As far as the New Jersey Devils are concerned, there was one Greg Adams too many on the ice at Capital Centre last night.

The Devils' Greg Adams scored an unassisted goal late in the second period to lift New Jersey into a 4-2 lead, prompting many in the sellout crowd of 18,130 to rain boos on the home-standing Washington Capitals.

But it was Washington's Greg Adams who eventually sent the same folks home happy. Adams scored on a breakaway with 83 seconds left to give the Capitals a most welcome 5-4 victory.

The Devils, who have the third-worst record in the NHL, have won only two of their last 20 games. But after dropping successive games to Detroit and Toronto, the only two teams with poorer marks, the Capitals were not brimming with confidence when they fell behind.

"When things are going bad, you get down and it's tough to come back," said Dave Christian, who started the Capitals' comeback before the second period ended with his 29th goal. "Maybe winning like this will give us the confidence we need."

Scoring the goal ought to give Adams more confidence, too. It was his 14th, not bad for a winger whose previous career-high was 10.

The Capitals had dominated the third period, piling up a 13-2 margin in shots and closing within a goal on Bob Carpenter's 15th. But rookie Alain Chevrier was making some remarkable saves for New Jersey and the way things have been going for Washington, nobody was making bets on the outcome.

Suddenly, Larry Murphy sent a headman pass to Adams, who took it on the fly behind defenders Randy Velischek and Bob Lorimer. Chevrier moved out and Adams shifted the puck to his backhand before lifting a shot that struck the goalie's left arm and landed in the net.

"I felt confident when I shot," Adams said. "Sometimes you feel nervous in that situation, but I think maybe I wasn't because he was out of the net so far. He still got a good chunk of it, so maybe I was overconfident.

"When you've only got first gear in a three-speed sport, you don't get a lot of breakaways. But if you get a jump on a guy, even I can look like Bobby Orr. The play was stagnant and I was cruising at three-quarters speed while nobody else was moving. Larry made a great pass and their right defense (Lorimer) stood up too much (at the blueline), so I was home free."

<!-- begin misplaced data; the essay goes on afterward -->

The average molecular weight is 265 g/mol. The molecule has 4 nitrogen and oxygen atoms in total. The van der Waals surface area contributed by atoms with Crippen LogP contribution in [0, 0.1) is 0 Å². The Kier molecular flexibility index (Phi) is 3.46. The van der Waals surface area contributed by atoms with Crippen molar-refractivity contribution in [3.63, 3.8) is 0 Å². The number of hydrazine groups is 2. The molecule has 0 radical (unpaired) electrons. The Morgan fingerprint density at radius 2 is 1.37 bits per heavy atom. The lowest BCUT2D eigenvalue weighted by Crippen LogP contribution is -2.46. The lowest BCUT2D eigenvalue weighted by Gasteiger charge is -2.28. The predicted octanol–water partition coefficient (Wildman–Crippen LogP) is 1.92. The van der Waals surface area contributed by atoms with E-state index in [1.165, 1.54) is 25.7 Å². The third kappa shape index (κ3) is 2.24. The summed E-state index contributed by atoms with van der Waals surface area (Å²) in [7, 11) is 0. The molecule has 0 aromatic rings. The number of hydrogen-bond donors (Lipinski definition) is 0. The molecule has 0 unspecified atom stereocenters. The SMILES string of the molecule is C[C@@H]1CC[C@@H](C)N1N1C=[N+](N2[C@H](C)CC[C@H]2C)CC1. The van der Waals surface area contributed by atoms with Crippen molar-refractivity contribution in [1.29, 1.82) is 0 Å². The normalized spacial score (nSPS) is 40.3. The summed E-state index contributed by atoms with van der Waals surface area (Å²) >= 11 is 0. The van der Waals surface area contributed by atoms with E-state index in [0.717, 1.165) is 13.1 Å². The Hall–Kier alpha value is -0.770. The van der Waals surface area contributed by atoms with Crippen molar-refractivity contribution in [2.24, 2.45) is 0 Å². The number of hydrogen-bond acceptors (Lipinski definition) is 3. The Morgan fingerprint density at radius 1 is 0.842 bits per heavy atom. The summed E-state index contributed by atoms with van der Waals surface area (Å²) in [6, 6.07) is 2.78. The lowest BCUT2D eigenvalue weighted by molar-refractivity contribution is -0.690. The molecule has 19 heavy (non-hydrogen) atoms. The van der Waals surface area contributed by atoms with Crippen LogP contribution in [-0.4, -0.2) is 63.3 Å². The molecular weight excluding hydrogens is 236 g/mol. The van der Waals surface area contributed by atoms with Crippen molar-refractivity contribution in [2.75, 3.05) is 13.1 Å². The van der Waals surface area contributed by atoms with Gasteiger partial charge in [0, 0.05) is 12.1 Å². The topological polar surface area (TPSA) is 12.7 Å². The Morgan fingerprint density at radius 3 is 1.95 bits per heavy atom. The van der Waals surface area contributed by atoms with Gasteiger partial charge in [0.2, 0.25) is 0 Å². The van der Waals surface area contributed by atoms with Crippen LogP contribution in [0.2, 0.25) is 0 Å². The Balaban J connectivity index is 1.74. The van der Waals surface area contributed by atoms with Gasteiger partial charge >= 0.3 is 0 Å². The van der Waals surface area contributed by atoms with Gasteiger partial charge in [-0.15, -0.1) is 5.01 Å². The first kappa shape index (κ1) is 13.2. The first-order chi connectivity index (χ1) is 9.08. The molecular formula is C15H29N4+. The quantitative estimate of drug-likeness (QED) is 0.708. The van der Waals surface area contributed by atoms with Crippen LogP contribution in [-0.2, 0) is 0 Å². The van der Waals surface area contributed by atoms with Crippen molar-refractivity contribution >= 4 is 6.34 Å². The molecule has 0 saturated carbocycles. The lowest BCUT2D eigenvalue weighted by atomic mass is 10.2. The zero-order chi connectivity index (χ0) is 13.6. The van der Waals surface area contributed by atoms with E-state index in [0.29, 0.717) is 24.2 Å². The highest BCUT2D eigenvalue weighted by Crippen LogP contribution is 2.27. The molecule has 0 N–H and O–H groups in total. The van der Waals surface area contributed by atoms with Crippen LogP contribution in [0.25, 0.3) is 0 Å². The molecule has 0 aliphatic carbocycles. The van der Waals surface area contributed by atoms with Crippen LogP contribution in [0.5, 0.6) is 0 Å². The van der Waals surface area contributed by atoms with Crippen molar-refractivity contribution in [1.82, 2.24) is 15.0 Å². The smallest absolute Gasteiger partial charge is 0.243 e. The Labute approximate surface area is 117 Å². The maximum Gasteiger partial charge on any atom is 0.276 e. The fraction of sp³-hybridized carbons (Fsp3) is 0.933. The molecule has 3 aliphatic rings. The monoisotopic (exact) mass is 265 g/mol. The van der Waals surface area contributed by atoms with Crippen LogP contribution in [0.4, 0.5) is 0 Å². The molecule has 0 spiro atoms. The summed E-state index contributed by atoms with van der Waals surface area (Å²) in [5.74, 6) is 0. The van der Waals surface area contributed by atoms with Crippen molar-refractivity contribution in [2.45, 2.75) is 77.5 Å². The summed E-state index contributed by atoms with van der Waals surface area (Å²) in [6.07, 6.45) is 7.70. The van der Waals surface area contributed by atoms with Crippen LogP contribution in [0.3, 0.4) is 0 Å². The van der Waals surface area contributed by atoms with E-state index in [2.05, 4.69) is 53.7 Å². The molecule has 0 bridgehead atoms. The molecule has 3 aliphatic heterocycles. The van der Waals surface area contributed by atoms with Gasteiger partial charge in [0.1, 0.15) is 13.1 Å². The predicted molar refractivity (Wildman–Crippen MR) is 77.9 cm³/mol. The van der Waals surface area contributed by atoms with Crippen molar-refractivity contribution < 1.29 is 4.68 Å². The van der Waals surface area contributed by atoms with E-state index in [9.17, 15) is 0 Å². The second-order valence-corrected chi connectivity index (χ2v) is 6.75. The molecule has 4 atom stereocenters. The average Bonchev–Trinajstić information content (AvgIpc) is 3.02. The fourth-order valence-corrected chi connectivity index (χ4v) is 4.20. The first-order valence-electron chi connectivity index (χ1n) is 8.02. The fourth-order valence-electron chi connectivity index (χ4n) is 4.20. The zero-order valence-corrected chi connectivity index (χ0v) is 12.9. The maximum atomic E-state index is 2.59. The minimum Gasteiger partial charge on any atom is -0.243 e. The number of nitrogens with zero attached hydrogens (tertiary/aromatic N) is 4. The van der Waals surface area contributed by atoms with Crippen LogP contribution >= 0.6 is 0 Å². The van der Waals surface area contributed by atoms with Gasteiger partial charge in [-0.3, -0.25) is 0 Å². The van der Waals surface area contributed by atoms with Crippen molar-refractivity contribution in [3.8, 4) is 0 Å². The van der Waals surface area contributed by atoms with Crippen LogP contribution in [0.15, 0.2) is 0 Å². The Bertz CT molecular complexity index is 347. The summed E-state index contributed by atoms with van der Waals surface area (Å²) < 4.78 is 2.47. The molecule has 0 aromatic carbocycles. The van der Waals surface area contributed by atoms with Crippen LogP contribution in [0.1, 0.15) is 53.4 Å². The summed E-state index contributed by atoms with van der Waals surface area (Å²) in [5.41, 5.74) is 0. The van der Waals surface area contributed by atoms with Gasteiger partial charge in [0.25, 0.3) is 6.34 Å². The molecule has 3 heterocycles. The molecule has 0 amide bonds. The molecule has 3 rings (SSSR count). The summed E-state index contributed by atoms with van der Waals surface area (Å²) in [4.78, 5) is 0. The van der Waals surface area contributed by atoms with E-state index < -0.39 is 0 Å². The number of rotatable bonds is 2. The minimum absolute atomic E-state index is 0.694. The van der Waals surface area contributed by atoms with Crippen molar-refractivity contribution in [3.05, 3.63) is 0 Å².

Murphy's perfect pass atoned for an earlier miscue, when he lost the puck inside his blueline and John MacLean pounced on it and scored.

"Rod (Langway) passed me the puck and I looked up the ice and saw Addie going full steam," Murphy said. "I gave him the puck and he did the rest. The way it's been going, it'll take a win like that to straighten us out."

The outcome was not sealed until Washington goalie Al Jensen blocked a shot by Joe Cirella with 23 seconds left and, watching the puck pop in the air while he sat on the ice, caught it on the way down.

Bob Gould sent the Capitals in front at 3:49 of the first period, before New Jersey put a shot on goal. But MacLean tied it on the Devils' first shot and Tim Higgins' rebound sent New Jersey in front.

After Craig Laughlin lifted Washington into a 2-2 tie early in the second period, goals by Rich Preston and New Jersey's Adams brought the wrath of the crowd on the Capitals.

"I didn't really notice it," Adams said. "At that point maybe we deserved it. We'd played poorly the last two games and maybe they perceived we were playing poorly again, but I thought we just got beat in certain situations."

Christian, foiled on breakaways before and after, converted another on-target Murphy pass to lift Washington within a goal, putting a low backhander past Chevrier's glove to match his NHL season-high of 29.

Carpenter evened the score at 7:41 of the third period, taking a return pass from Lou Franceschetti and tipping the puck past Chevrier while skating backward in the check of Phil Russell.

"I hoped it in," Carpenter said. "Louie made a good pass and I just tried to get my stick on it. I had my back to it, so I don't know how it got by."

It was a tough loss for the Devils, the only NHL team out of playoff contention. They lost defenseman Craig Wolanin with a broken finger and, for a closing slap in the face, rode a bus home for four hours after the game, preparatory to a 5 o'clock game today against the New York Islanders.

The Capitals, maintaining their six-point margin over the third-place Islanders, resume play tonight in Hartford. As befits winners, they will fly there.